Holding Environment 
for the Individual with
Borderline Personality Disorder

Written by Kathi Stringer

With this discussion I hope to elaborate on the conceptualization and aesthetic fundamentals of the empathic holding environment when applied in the treatment of the borderline patient. When treating the borderline, the therapist is working with primitive defense mechanisms (spitting & projective identification covered earlier) in most lower level clients. To draw from an analogy, the best paradigm leads to the environment of the toddler. This would be a good place to begin since the first three years of life are crucial in the human development of how we relate to the world.

The newly ambulatory toddler struggles daily with the conflicting components of independence / individuality verses dependence / enmeshment with the primary caregiver. The toddler, testing limits in his expanding world retreats periodically to mother for emotional refueling. If the mother is unavailable in this critical phase, the toddler will be reluctant to develop his growing autonomy. Rather, he interprets the event of leaving mother as abandonment since on his return, she is unavailable. The toddler’s response is clingy behavior. Yet, not to enlarge his budding world means engulfment by her.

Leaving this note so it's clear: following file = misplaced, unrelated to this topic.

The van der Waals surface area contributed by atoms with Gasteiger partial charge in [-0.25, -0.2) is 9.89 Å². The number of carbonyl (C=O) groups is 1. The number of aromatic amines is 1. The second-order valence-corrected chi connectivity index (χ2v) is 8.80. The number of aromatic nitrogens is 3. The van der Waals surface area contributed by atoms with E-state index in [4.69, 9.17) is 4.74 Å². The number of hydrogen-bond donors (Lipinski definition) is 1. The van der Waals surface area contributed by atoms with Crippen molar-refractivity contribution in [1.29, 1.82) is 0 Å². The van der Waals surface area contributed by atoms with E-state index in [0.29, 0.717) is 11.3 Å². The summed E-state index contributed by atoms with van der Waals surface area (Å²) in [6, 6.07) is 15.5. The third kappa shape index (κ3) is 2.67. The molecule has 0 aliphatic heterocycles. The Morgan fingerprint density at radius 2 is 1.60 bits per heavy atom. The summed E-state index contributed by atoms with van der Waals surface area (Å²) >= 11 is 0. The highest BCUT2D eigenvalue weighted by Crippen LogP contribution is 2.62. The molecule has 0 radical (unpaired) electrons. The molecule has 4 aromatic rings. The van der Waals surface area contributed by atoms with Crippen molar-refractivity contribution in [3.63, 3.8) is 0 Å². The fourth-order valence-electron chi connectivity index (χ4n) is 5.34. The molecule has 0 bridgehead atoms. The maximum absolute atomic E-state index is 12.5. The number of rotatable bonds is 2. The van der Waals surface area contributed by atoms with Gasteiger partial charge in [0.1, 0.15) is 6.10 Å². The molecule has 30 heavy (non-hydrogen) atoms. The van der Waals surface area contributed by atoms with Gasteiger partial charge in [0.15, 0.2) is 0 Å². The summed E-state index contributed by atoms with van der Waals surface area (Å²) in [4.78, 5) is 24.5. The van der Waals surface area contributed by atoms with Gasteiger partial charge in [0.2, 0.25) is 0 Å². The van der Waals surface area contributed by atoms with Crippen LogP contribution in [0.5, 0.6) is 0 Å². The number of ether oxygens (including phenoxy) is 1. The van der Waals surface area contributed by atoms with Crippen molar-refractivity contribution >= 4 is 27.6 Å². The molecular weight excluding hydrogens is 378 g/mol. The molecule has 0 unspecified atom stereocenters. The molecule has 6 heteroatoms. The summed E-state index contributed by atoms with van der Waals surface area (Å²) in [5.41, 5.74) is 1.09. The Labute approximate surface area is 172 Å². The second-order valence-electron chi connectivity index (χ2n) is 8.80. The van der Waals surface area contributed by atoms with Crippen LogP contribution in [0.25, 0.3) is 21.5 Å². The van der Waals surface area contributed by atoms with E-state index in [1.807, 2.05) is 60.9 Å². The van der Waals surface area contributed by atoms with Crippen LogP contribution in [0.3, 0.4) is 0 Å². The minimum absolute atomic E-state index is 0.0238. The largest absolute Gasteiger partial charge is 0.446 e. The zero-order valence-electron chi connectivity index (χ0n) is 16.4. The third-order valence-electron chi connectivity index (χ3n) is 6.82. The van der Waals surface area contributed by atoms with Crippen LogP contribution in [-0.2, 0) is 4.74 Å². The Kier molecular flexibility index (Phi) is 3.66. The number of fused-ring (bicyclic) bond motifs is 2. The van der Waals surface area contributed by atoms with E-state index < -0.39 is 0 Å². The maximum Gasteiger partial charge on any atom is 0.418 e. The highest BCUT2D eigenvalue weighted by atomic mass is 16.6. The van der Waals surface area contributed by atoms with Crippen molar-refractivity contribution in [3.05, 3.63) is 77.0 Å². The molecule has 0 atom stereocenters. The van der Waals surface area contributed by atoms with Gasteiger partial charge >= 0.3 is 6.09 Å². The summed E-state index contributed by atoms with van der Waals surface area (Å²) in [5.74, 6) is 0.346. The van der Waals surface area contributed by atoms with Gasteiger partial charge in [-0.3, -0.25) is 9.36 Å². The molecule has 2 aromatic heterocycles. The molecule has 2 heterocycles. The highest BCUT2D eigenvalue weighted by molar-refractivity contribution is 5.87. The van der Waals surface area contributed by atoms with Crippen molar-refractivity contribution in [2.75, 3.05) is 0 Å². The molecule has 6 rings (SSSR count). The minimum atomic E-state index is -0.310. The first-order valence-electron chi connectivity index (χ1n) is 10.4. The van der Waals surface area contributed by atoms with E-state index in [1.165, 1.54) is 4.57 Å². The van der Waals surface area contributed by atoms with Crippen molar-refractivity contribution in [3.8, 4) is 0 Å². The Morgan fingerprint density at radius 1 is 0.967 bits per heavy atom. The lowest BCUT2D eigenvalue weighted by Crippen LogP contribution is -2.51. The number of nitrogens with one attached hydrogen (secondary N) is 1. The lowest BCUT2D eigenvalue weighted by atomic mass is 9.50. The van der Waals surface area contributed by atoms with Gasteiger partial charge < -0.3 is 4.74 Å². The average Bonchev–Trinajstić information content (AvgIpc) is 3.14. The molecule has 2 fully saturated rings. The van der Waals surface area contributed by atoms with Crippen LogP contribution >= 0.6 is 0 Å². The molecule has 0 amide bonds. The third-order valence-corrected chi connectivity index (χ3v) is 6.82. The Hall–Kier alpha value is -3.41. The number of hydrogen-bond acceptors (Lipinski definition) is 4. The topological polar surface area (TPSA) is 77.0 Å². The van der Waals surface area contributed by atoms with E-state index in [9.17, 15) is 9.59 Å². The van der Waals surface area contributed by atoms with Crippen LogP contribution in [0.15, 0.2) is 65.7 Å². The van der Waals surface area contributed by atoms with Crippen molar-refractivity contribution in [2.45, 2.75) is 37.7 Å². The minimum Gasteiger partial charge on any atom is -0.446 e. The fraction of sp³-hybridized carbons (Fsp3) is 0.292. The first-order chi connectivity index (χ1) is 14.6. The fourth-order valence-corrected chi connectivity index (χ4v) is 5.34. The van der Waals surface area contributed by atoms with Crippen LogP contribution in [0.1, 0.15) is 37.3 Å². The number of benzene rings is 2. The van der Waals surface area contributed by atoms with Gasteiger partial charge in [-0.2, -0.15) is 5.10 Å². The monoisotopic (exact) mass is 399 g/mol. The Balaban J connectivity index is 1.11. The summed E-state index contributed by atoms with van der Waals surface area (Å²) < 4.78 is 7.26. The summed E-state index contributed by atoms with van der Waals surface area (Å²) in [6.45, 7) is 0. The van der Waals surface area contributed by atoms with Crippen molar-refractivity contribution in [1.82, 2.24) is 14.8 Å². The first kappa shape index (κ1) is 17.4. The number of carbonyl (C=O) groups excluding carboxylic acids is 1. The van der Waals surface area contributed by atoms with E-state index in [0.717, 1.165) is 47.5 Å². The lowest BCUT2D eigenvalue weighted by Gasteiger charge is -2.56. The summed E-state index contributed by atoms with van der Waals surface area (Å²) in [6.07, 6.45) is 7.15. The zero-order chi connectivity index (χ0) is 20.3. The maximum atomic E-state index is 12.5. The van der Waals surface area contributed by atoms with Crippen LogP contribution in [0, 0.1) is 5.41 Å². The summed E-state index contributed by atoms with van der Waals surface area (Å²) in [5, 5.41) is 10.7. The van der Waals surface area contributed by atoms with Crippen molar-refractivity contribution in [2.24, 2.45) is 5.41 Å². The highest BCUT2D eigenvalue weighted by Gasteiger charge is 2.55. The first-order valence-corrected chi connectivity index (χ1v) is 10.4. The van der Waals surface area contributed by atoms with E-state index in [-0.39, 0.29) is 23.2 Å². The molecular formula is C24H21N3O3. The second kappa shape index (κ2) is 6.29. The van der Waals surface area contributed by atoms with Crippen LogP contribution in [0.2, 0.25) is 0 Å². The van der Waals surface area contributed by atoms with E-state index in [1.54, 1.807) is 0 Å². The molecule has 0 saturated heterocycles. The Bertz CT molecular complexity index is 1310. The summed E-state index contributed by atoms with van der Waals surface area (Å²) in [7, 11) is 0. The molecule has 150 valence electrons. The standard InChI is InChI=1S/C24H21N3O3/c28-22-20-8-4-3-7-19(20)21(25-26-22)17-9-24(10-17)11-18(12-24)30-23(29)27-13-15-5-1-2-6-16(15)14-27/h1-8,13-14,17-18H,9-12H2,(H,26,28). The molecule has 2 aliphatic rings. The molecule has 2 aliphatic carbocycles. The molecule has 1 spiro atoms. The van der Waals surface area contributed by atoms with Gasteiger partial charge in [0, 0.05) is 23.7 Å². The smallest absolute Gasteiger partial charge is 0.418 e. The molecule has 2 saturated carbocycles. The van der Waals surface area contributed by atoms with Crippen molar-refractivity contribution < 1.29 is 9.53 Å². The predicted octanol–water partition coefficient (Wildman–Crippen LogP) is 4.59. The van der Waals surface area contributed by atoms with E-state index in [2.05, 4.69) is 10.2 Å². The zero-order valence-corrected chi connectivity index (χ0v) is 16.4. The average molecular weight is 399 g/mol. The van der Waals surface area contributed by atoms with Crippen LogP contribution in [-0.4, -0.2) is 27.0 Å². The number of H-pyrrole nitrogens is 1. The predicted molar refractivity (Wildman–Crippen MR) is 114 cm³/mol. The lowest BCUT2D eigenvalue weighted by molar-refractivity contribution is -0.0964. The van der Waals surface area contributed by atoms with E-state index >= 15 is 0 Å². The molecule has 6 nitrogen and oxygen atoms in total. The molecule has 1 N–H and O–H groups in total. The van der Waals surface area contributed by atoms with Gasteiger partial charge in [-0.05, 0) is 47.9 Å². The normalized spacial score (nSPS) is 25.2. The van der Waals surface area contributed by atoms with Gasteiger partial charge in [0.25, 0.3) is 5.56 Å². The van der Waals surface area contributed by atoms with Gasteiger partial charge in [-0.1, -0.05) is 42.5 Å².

The ambiguous thoughts of the toddler become overwhelming in the splitting format of independence verses dependence. Unable to articulate his thoughts and bridge both dynamics into a comprise, the toddler gives in to rage often seen as a temper tantrum. Unable to make a decision in his confusion, the parent would do well to hold the child. This would demonstrate to the child even in his rage, he cannot destroy the parent or the empathic holding environment provided for him. This then, leads to the emergence of a consistent constant object in his mental structure, which is similar to the (Erikson) theory of trust Vs mistrust. It is irrelevant the source of the frustration, real or imagined. The point is, it is real for the toddler and must be addressed as such. A parent that will provide a consistent empathic holding environment will pave the way for trust and object constancy (Winnicott).

The therapist’s office, the milieu of a hospital setting,  are sufficient to maintain this environment with the borderline patient. The borderline longs for the perfect caregiver. Patients may well come to feel that they are with someone who is strong enough to withstand their destructive impulses (Cohen & Sherwood) and interested enough to engage them even in their painful state. Since Adler and Buie believe that the core of the borderline pathology is a failure in the development of holding and soothing introjects, they argue that the early stages of therapy must offer patients the experience of being empathically held. Cohen and Sherwood (1996) go on to say, "The borderline will emphasize the therapist’s coming to be seen as a stable, consistent, and caring person who survives the patient’s rage." Like the toddler, the borderline will incessantly test limits hoping to find consistent boundaries.


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